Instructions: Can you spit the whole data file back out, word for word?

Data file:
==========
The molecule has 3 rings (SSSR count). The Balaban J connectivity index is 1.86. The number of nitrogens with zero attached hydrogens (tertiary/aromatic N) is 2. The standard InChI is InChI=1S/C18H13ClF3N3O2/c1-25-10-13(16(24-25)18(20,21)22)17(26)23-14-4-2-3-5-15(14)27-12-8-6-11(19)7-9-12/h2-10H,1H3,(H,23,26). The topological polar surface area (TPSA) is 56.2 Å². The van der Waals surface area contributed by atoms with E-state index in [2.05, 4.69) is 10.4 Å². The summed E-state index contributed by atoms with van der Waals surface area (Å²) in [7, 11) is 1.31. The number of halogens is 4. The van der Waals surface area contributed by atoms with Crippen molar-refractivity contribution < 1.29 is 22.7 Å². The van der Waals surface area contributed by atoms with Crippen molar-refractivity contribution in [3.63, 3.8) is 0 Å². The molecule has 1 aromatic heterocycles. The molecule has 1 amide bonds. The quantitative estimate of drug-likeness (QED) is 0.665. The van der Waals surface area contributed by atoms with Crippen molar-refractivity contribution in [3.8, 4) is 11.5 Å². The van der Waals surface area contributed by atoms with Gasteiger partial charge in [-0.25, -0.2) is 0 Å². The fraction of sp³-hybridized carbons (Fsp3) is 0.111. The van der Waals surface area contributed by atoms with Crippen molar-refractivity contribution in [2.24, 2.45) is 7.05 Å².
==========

The molecule has 3 rings (SSSR count). The Balaban J connectivity index is 1.86. The number of nitrogens with zero attached hydrogens (tertiary/aromatic N) is 2. The standard InChI is InChI=1S/C18H13ClF3N3O2/c1-25-10-13(16(24-25)18(20,21)22)17(26)23-14-4-2-3-5-15(14)27-12-8-6-11(19)7-9-12/h2-10H,1H3,(H,23,26). The topological polar surface area (TPSA) is 56.2 Å². The van der Waals surface area contributed by atoms with E-state index in [2.05, 4.69) is 10.4 Å². The summed E-state index contributed by atoms with van der Waals surface area (Å²) in [7, 11) is 1.31. The number of halogens is 4. The van der Waals surface area contributed by atoms with Crippen molar-refractivity contribution < 1.29 is 22.7 Å². The van der Waals surface area contributed by atoms with Crippen molar-refractivity contribution in [3.63, 3.8) is 0 Å². The molecule has 1 aromatic heterocycles. The molecule has 1 amide bonds. The quantitative estimate of drug-likeness (QED) is 0.665. The van der Waals surface area contributed by atoms with Crippen molar-refractivity contribution in [3.8, 4) is 11.5 Å². The van der Waals surface area contributed by atoms with Gasteiger partial charge in [-0.25, -0.2) is 0 Å². The fraction of sp³-hybridized carbons (Fsp3) is 0.111. The van der Waals surface area contributed by atoms with Crippen molar-refractivity contribution in [2.24, 2.45) is 7.05 Å².